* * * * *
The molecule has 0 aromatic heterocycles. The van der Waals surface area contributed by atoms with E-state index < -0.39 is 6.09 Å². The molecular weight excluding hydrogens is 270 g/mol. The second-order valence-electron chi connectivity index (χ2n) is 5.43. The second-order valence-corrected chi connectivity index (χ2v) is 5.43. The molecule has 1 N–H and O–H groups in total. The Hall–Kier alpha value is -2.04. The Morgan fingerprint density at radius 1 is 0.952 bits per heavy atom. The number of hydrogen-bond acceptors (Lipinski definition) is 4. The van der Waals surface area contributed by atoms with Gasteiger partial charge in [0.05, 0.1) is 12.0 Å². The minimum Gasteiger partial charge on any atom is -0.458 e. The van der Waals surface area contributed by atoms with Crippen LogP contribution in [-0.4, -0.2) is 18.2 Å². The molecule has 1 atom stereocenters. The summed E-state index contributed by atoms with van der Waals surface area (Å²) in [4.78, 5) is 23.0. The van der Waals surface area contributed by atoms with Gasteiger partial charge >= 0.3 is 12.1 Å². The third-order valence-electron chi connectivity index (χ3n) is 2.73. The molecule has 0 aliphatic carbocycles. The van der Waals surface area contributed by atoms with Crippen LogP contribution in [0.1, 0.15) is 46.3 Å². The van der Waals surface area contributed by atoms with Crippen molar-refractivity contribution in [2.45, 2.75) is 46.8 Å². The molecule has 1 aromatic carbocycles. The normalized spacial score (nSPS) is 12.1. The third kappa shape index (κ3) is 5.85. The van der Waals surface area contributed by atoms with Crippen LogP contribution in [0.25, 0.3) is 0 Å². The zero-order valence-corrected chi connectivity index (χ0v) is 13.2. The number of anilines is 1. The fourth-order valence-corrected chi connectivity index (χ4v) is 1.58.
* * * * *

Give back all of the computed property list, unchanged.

The molecule has 0 aromatic heterocycles. The van der Waals surface area contributed by atoms with E-state index < -0.39 is 6.09 Å². The molecular weight excluding hydrogens is 270 g/mol. The second-order valence-electron chi connectivity index (χ2n) is 5.43. The second-order valence-corrected chi connectivity index (χ2v) is 5.43. The molecule has 1 N–H and O–H groups in total. The Hall–Kier alpha value is -2.04. The Morgan fingerprint density at radius 1 is 0.952 bits per heavy atom. The number of hydrogen-bond acceptors (Lipinski definition) is 4. The van der Waals surface area contributed by atoms with Gasteiger partial charge in [0.05, 0.1) is 12.0 Å². The minimum Gasteiger partial charge on any atom is -0.458 e. The van der Waals surface area contributed by atoms with Crippen LogP contribution in [-0.4, -0.2) is 18.2 Å². The molecule has 1 atom stereocenters. The summed E-state index contributed by atoms with van der Waals surface area (Å²) in [4.78, 5) is 23.0. The van der Waals surface area contributed by atoms with Gasteiger partial charge >= 0.3 is 12.1 Å². The third-order valence-electron chi connectivity index (χ3n) is 2.73. The molecule has 0 aliphatic carbocycles. The van der Waals surface area contributed by atoms with Crippen LogP contribution in [0.1, 0.15) is 46.3 Å². The van der Waals surface area contributed by atoms with Crippen molar-refractivity contribution in [2.45, 2.75) is 46.8 Å². The molecule has 1 aromatic carbocycles. The normalized spacial score (nSPS) is 12.1. The third kappa shape index (κ3) is 5.85. The van der Waals surface area contributed by atoms with Crippen LogP contribution in [0.25, 0.3) is 0 Å². The zero-order valence-corrected chi connectivity index (χ0v) is 13.2. The number of anilines is 1. The fourth-order valence-corrected chi connectivity index (χ4v) is 1.58.